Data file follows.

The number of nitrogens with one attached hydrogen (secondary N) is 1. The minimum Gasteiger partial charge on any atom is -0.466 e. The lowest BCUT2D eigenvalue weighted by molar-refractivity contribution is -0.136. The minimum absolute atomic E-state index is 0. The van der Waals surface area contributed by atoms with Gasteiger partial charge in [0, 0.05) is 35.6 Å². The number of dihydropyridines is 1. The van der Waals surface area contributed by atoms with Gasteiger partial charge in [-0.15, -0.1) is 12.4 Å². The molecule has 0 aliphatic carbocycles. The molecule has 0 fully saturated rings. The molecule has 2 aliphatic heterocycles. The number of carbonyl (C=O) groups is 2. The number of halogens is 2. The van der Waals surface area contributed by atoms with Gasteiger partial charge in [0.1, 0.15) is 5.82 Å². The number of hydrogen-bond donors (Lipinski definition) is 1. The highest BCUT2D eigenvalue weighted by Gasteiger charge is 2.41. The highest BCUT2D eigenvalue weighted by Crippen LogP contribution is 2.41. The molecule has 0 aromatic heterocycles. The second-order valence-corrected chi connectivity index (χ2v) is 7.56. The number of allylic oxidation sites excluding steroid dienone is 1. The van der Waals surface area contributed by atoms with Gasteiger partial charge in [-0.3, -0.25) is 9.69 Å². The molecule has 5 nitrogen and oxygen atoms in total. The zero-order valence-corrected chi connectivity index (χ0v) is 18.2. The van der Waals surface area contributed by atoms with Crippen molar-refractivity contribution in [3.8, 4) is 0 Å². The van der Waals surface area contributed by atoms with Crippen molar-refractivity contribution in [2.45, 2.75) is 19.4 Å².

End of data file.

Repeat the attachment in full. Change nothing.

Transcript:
The number of nitrogens with one attached hydrogen (secondary N) is 1. The minimum Gasteiger partial charge on any atom is -0.466 e. The lowest BCUT2D eigenvalue weighted by molar-refractivity contribution is -0.136. The minimum absolute atomic E-state index is 0. The van der Waals surface area contributed by atoms with Gasteiger partial charge in [0, 0.05) is 35.6 Å². The number of dihydropyridines is 1. The van der Waals surface area contributed by atoms with Gasteiger partial charge in [-0.15, -0.1) is 12.4 Å². The molecule has 0 aliphatic carbocycles. The molecule has 0 fully saturated rings. The molecule has 2 aliphatic heterocycles. The number of carbonyl (C=O) groups is 2. The number of halogens is 2. The van der Waals surface area contributed by atoms with Gasteiger partial charge in [0.1, 0.15) is 5.82 Å². The number of hydrogen-bond donors (Lipinski definition) is 1. The highest BCUT2D eigenvalue weighted by Gasteiger charge is 2.41. The highest BCUT2D eigenvalue weighted by Crippen LogP contribution is 2.41. The molecule has 0 aromatic heterocycles. The second-order valence-corrected chi connectivity index (χ2v) is 7.56. The number of allylic oxidation sites excluding steroid dienone is 1. The van der Waals surface area contributed by atoms with Gasteiger partial charge in [-0.3, -0.25) is 9.69 Å². The molecule has 5 nitrogen and oxygen atoms in total. The zero-order valence-corrected chi connectivity index (χ0v) is 18.2. The van der Waals surface area contributed by atoms with Crippen molar-refractivity contribution in [3.8, 4) is 0 Å². The van der Waals surface area contributed by atoms with Crippen molar-refractivity contribution in [2.45, 2.75) is 19.4 Å².